Health Care

U.S. Sen. Jim DeMint on the Human Cost of Health Care Reform

| by DeepDiveAdmin

U.S. Sen. Jim DeMint (R-S.C.), one of the Heartland Institute’s
favorite legislators, puts Obama’s health care reforms in proper
perspective with this insightful op-ed that first ran in the Washington
Times.

By Sen. Jim DeMint

In Great Britain last year, a 24-year old woman named Katie Hilliard
was diagnosed with cervical cancer. The disease has since spread to her
lungs and lymph nodes.

In October, she took time off from her course of chemo and radiation
therapy to marry her fiancée because, in her words, “We didn’t know how
ill I would get.”

The family of Claire Everett does know. She died in September, of
the same disease, with her parents, husband, and two-year old son by
her side. She was 23.

Both could have been diagnosed early and possibly saved by a routine
screening test. But the British National Health Service does not allow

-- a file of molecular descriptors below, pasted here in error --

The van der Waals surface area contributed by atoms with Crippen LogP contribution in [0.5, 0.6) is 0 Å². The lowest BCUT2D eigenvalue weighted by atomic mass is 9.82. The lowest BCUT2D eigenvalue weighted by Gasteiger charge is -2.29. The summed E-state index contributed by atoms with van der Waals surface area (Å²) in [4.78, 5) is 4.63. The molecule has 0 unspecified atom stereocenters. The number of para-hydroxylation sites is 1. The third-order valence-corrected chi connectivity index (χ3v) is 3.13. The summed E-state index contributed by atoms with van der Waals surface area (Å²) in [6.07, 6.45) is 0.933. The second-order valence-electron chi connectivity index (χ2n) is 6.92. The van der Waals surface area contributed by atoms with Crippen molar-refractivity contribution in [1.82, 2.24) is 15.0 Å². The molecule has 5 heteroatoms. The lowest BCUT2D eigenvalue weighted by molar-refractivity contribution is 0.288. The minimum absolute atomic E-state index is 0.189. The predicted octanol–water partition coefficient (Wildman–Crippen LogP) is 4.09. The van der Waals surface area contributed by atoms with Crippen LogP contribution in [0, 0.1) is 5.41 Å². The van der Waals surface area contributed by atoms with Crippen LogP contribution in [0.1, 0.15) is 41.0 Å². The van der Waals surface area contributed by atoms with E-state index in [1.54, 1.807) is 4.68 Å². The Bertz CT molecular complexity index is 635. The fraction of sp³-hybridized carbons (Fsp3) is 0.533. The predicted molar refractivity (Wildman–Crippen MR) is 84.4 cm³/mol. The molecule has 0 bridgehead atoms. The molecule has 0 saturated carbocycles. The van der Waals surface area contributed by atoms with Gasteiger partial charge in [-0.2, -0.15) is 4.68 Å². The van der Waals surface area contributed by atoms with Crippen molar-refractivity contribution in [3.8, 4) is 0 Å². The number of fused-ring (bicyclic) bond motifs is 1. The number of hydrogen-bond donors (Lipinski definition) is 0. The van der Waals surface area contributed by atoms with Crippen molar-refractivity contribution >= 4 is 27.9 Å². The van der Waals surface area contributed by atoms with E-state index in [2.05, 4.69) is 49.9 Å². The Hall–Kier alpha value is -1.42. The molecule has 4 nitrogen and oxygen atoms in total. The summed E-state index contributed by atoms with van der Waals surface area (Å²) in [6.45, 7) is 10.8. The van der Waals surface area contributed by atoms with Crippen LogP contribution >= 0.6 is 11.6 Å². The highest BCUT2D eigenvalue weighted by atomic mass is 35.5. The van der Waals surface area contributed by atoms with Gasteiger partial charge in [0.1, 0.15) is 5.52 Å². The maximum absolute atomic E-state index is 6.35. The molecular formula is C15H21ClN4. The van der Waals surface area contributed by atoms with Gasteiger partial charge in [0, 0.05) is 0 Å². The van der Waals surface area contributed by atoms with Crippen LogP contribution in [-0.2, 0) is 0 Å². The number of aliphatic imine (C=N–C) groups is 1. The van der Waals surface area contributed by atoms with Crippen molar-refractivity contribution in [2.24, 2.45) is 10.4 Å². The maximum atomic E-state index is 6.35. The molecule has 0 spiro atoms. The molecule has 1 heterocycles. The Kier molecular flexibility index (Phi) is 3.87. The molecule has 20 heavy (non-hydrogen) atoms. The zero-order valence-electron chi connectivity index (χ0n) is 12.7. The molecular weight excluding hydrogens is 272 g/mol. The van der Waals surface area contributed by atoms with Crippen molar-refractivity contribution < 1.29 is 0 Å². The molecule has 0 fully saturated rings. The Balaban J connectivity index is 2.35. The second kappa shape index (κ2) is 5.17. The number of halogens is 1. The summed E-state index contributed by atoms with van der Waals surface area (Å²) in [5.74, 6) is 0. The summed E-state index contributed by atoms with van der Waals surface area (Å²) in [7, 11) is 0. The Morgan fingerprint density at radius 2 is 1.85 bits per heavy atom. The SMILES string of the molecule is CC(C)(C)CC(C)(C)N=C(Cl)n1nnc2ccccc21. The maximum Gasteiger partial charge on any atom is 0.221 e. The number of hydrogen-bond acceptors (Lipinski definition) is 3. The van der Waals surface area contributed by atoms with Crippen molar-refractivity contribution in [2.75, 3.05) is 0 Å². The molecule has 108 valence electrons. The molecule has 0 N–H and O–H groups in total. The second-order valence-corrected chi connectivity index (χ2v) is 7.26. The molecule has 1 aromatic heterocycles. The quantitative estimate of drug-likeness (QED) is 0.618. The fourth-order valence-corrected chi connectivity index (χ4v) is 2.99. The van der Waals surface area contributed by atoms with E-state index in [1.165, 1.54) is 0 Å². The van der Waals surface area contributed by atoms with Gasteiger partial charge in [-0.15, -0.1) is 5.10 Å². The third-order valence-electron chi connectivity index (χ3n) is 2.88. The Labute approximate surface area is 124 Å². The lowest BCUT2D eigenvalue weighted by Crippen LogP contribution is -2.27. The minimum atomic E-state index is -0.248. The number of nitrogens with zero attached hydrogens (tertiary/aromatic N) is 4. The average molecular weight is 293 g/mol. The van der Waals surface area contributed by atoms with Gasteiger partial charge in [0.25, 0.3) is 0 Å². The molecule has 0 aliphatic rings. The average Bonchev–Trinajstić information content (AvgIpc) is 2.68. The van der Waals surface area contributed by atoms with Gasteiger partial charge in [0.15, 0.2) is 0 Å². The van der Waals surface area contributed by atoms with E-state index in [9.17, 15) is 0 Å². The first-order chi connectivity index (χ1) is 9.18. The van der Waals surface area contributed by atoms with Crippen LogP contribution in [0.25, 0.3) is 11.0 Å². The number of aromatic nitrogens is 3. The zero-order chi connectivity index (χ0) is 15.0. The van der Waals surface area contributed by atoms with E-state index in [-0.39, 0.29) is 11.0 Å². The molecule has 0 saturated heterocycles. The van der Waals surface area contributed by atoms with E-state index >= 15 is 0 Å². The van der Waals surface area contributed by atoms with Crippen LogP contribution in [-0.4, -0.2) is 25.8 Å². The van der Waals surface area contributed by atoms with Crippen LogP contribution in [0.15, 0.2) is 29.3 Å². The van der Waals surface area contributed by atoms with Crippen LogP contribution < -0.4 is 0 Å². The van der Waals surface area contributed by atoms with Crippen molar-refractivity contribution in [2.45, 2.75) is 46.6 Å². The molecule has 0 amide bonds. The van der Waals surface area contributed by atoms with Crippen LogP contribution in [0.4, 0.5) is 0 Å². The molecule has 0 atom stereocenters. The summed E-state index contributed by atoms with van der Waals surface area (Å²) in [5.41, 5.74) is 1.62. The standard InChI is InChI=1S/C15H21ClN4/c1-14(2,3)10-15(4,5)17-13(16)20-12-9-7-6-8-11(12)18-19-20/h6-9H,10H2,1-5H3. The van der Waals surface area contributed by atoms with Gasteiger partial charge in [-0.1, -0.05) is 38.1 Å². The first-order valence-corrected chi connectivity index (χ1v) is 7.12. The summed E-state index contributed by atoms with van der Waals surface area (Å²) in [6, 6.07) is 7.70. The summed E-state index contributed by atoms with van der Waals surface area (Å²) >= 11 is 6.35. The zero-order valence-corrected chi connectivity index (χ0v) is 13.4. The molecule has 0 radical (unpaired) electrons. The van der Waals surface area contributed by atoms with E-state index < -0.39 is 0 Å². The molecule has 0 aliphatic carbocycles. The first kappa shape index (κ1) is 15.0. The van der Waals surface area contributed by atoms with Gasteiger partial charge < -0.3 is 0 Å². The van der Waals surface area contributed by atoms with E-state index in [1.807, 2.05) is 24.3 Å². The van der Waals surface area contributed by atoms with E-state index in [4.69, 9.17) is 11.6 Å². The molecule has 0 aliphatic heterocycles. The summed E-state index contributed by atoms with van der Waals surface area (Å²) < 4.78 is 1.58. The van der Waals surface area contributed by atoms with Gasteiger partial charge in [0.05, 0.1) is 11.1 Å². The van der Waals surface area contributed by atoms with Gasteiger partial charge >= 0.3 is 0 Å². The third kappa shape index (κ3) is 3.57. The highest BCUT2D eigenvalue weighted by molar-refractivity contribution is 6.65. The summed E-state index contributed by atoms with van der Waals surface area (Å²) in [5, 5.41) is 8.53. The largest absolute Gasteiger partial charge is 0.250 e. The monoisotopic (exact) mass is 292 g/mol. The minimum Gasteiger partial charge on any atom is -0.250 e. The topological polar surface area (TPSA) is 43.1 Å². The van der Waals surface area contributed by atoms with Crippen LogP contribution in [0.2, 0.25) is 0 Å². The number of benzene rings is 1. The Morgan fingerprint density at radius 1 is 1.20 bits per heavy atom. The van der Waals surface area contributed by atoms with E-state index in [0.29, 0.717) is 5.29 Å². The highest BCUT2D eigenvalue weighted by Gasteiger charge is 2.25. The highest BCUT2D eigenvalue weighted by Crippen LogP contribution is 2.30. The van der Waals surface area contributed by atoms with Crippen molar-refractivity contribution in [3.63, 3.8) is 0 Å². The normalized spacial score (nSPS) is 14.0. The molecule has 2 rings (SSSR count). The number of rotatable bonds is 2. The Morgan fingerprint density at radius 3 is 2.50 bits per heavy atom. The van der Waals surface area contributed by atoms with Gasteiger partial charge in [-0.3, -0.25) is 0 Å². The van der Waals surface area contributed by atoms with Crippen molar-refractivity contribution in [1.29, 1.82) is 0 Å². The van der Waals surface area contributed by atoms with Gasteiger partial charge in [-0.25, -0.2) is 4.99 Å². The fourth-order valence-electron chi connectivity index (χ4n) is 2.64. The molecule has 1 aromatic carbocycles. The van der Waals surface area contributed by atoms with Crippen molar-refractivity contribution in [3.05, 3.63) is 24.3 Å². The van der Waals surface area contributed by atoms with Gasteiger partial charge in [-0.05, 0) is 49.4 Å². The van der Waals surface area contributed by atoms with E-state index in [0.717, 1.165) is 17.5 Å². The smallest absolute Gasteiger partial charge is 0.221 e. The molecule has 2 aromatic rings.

women under the age of 25 to receive that test.

These kinds of stories are commonplace in nations with
government-controlled health care, with good reason. As the miracle
workers in the global medical research field develop treatments to keep
us alive and healthy much longer than ever before, the costs of health
care inevitably rise. Government health services looking to cut costs
usually choose to ration coverage.

In Great Britain, Canada, Sweden, and elsewhere, government bureaucrats
decide which patients may receive which treatments based on how
beneficial the treatment will be – beneficial to the government, that
is, not the patient.

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